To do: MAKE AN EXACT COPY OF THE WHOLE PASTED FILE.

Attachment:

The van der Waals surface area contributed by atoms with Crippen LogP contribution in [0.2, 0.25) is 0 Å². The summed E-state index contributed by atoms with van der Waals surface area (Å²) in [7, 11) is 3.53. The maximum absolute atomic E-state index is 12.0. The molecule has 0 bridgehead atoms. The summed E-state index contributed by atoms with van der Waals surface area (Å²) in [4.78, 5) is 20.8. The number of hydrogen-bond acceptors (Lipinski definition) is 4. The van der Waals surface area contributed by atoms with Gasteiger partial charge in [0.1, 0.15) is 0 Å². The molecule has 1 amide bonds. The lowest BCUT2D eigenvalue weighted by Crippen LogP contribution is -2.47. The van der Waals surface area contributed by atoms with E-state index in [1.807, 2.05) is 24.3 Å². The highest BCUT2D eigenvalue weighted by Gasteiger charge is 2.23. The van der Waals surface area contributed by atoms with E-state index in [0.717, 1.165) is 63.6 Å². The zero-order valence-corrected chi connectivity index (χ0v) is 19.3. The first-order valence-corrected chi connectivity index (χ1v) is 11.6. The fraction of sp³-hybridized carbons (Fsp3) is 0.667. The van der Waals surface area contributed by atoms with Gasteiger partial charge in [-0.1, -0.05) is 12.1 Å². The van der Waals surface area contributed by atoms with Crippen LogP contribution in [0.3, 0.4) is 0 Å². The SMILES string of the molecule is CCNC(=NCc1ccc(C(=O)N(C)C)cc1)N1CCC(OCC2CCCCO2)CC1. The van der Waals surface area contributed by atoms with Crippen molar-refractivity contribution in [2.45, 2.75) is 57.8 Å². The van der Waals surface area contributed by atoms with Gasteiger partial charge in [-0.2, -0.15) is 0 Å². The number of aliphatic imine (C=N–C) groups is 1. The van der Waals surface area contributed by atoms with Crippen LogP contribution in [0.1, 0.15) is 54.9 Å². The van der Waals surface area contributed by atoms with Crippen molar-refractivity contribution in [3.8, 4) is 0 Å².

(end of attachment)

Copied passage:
The van der Waals surface area contributed by atoms with Crippen LogP contribution in [0.2, 0.25) is 0 Å². The summed E-state index contributed by atoms with van der Waals surface area (Å²) in [7, 11) is 3.53. The maximum absolute atomic E-state index is 12.0. The molecule has 0 bridgehead atoms. The summed E-state index contributed by atoms with van der Waals surface area (Å²) in [4.78, 5) is 20.8. The number of hydrogen-bond acceptors (Lipinski definition) is 4. The van der Waals surface area contributed by atoms with Gasteiger partial charge in [0.1, 0.15) is 0 Å². The molecule has 1 amide bonds. The lowest BCUT2D eigenvalue weighted by Crippen LogP contribution is -2.47. The van der Waals surface area contributed by atoms with E-state index in [1.807, 2.05) is 24.3 Å². The highest BCUT2D eigenvalue weighted by Gasteiger charge is 2.23. The van der Waals surface area contributed by atoms with E-state index in [0.717, 1.165) is 63.6 Å². The zero-order valence-corrected chi connectivity index (χ0v) is 19.3. The first-order valence-corrected chi connectivity index (χ1v) is 11.6. The fraction of sp³-hybridized carbons (Fsp3) is 0.667. The van der Waals surface area contributed by atoms with Gasteiger partial charge in [-0.1, -0.05) is 12.1 Å². The van der Waals surface area contributed by atoms with Crippen LogP contribution in [0.3, 0.4) is 0 Å². The SMILES string of the molecule is CCNC(=NCc1ccc(C(=O)N(C)C)cc1)N1CCC(OCC2CCCCO2)CC1. The van der Waals surface area contributed by atoms with Crippen molar-refractivity contribution in [2.45, 2.75) is 57.8 Å². The van der Waals surface area contributed by atoms with Gasteiger partial charge in [-0.2, -0.15) is 0 Å². The number of aliphatic imine (C=N–C) groups is 1. The van der Waals surface area contributed by atoms with Crippen LogP contribution in [0.1, 0.15) is 54.9 Å². The van der Waals surface area contributed by atoms with Crippen molar-refractivity contribution in [3.8, 4) is 0 Å².